Review: THE DARKENING TRAPEZE by Larry Levis

Book cover of the darkening trapezeThe Darkening Trapeze
Larry Levis
Graywolf Press, January 2016
96 pp; $16

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The Darkening Trapeze, Larry Levis’ second posthumous book of poems since his death in 1996, is a strikingly self-conscious collection, a book whose lyrical depth and sweeping beauty is checked by gossip, unflattering confessions, jokes, and self-deprecation at every turn. The poems expose the poet’s reflexive attempts to get through the days through psychiatric evaluation, drinking, and recreational drug use in poems shot through with irresistible wit and humility.

At the end of “Twelve Thirty One Nineteen Ninety Nine,” for example, Levis hears an answer to the many rhetorical questions that hold the poem together. He asks:

Excuse me, but at the end of our complete belief,
Which is what you required of us, don’t we deserve
A good belly laugh? Don’t we deserve
A shout in the street?

Then, the last line repeats an answer he has received from somewhere, and the questions are suddenly no longer rhetorical. “No?” Levis says. “No? No, hunh? No.” This nod to wit changes the mood of the poem in a way that evokes James Wright’s curt dismissal in “Two Hangovers”: “Ah, turn it off,” while the momentary back-and-forth as Levis repeats and confirms the reply—No. No?—drags the reply out to five beats, just long enough that there’s time to absorb it, without moving past the abruptness of the turn-down.

But the book is full of sentimental moments as well. Take, for example, “Elegy For The Infinite Wrapped In Tinfoil,” a single stanza that begins with cinematic visual attention: “His face itself a motionless white flame[.]” From here, the poem pans out to the scene: the boy on a bus has smoked “half a gram of crystal,” and is fleeing the scene of his arson, and the poem intuits what the boy felt in a passage as it moves into reverie. The arsonist “felt he glided

There alone past eaves & lawns that flowed
Beside him then as if he’d loosened them
From every mooring but brimming moonlight [.]

The circumstances balance the sentiment, making the poem somehow bittersweet, and when we return finally to here-and-now, the boy has been delivered to a prison farm.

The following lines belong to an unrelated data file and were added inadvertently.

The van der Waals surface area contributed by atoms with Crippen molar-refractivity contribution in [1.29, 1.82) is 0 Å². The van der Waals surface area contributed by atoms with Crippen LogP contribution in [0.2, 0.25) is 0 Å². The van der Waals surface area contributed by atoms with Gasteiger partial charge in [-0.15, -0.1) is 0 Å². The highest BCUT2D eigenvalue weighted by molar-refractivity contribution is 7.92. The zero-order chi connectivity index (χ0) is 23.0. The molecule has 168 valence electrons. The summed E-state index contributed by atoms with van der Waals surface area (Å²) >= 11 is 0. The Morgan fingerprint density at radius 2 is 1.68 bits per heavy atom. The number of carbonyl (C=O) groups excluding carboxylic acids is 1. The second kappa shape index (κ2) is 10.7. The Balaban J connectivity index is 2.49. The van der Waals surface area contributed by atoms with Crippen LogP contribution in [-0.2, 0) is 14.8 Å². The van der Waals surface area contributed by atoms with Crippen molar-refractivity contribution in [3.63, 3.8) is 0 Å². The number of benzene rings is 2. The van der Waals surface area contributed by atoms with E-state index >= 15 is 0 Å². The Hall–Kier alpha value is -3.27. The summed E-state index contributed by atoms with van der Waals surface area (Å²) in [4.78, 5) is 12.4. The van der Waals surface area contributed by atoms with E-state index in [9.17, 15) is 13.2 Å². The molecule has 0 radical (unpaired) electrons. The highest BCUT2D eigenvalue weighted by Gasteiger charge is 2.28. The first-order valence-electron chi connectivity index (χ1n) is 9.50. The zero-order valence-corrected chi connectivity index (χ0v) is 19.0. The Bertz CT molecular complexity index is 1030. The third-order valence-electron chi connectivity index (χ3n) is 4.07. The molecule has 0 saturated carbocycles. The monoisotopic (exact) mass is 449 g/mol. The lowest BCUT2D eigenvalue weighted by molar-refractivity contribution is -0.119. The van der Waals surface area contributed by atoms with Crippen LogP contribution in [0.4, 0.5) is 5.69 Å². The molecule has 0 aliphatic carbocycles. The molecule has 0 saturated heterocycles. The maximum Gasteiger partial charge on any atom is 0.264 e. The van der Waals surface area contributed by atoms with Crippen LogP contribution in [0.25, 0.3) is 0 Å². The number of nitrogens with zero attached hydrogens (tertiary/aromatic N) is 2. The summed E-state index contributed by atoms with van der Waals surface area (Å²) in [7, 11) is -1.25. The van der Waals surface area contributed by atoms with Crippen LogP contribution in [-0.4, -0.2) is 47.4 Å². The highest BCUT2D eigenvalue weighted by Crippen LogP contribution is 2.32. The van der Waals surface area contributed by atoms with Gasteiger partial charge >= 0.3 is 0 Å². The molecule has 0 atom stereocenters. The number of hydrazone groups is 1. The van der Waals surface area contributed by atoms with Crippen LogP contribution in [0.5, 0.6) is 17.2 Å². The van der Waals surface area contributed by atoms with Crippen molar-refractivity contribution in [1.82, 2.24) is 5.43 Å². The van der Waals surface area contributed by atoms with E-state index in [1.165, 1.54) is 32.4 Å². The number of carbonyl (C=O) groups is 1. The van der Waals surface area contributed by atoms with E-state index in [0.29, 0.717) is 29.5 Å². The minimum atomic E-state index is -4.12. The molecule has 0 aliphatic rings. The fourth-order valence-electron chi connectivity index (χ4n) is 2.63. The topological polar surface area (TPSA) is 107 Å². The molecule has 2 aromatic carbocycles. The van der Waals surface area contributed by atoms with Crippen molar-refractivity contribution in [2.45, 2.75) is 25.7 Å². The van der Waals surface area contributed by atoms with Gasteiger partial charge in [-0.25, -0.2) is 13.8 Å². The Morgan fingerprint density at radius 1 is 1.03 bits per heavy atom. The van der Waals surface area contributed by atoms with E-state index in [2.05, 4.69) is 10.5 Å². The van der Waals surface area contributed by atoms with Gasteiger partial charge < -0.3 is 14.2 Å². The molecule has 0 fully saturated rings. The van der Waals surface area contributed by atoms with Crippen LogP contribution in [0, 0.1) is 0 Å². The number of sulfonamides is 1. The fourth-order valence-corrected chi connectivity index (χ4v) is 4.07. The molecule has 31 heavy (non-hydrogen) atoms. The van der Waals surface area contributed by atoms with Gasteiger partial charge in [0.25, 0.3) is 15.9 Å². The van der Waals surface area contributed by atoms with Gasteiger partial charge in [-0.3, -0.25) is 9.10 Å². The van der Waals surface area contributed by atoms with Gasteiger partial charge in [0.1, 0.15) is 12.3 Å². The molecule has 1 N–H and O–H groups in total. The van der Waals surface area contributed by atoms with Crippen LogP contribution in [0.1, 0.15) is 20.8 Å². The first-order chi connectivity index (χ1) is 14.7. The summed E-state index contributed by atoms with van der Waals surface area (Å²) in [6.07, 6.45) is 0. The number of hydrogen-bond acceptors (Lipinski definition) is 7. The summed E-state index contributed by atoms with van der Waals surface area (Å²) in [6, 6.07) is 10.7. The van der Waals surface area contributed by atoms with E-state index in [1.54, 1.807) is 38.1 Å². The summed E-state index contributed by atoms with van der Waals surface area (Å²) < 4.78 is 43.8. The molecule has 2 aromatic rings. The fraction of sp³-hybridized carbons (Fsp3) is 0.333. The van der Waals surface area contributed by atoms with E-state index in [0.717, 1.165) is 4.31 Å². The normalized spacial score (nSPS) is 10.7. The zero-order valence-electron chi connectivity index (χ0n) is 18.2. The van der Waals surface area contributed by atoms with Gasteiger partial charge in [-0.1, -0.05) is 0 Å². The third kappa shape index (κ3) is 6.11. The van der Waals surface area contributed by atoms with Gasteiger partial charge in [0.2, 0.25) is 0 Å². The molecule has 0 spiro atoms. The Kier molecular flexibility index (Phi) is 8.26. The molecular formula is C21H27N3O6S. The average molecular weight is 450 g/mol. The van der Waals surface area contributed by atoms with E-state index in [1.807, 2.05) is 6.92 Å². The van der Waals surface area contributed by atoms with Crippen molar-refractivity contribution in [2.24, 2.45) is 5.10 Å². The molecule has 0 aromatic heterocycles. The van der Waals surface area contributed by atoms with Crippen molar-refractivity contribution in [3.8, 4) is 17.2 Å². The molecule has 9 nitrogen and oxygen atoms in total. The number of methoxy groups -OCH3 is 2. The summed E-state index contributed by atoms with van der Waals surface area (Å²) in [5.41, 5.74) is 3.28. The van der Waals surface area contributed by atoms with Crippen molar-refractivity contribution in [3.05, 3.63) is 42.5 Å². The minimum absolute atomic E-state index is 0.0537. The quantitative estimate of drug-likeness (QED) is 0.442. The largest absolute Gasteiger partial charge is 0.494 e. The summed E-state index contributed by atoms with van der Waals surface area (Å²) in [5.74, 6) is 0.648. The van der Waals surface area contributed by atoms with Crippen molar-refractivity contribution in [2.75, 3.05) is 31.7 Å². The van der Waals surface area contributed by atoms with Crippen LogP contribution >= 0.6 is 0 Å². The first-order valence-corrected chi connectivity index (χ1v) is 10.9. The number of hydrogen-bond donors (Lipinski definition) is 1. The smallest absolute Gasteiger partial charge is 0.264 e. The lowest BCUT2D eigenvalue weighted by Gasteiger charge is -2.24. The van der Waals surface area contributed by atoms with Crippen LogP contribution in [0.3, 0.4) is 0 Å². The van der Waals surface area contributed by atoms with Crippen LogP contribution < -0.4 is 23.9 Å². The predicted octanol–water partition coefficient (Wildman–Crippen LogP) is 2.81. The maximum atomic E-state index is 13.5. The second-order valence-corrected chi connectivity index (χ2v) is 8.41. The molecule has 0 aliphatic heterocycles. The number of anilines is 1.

If humor offers a way of coping with the self-consciousness of sentiment, one of the great tropes of Levis’ work is that jokes often spiral out of control into tragedy, as when Levis asserts, “The fire in the hotel had begun as nothing more/Than the prank of a child who’d gotten high, after school” in “Poem Ending With A Hotel On Fire.”

Levis constantly grapples with guilt: survivor’s guilt, and a kind of guilt of sensitivity, as if exploring one’s vulnerabilities thoughtfully is an indulgence, a discomfort. But Levis’ glorious sense of story and image is on full display throughout The Darkening Trapeze. The lovely “Ocean Park #17, 1968: Homage To Diebenkorn” an ekphrasis of Diebenkorn’s oil painting, opens with a first-person scene that could have been lifted from film noir as easily as from Levis’ own life:

What I remember is a carhop on Pico hurrying
Toward a blue Chevy,
A crucifix dangling from its rearview mirror
That jiggled as the driver brushed
A revolver against it, in passing, before tucking it
Behind his back & beginning to joke with her.

What I remember
Is the smooth arc the gun made & the way
Jesus shimmied to the rhythm.

Many of Levis’ poems are comprised of majestic lines that sweep readers adrift in a sea of story, but here time is clipped short, the lines enjamb and suspend each thought so the scene assembles piece by piece, focusing on the carhop, then the car, then the crucifix, then the gun, and finally, back to the crucifix. The lines move from the man with the gun to the painting and back, until finally the poem ends where it seemed to be going all along, to the beach. “The entwined limbs of lovers & the cold wave’s sprawl” tie together the potential deadliness of everything that has come before.

The book closes with “God Is Always 17.” Opening, “This is the last poem in the book,” it makes a suitable ending because it sweeps the book’s numerous disparate elements—its confessions and addictions, its blazing fires and tragic family disconnections—together. The poem features a car crash, a fire, and a shipment of meth but ends with Levis, with his son in a music store, “wondering what was going to become of us.”

The Darkening Trapeze concludes Levis’ body of work with grace. His poems rely on the momentum and tension that comes from piling one thing on top of another; they offer surprising juxtapositions and reveal new insights in ordinary things. But Levis takes an impulse to list and he expands each item to the size of an anecdote, so we end up instead with epic anecdotes that cross and compete, blending and threatening to contradict each other, but always with such deftness that we follow each story to its conclusion. Levis never drops a thread, though his every labor, every story leaves him—and readers—wondering what will become of us.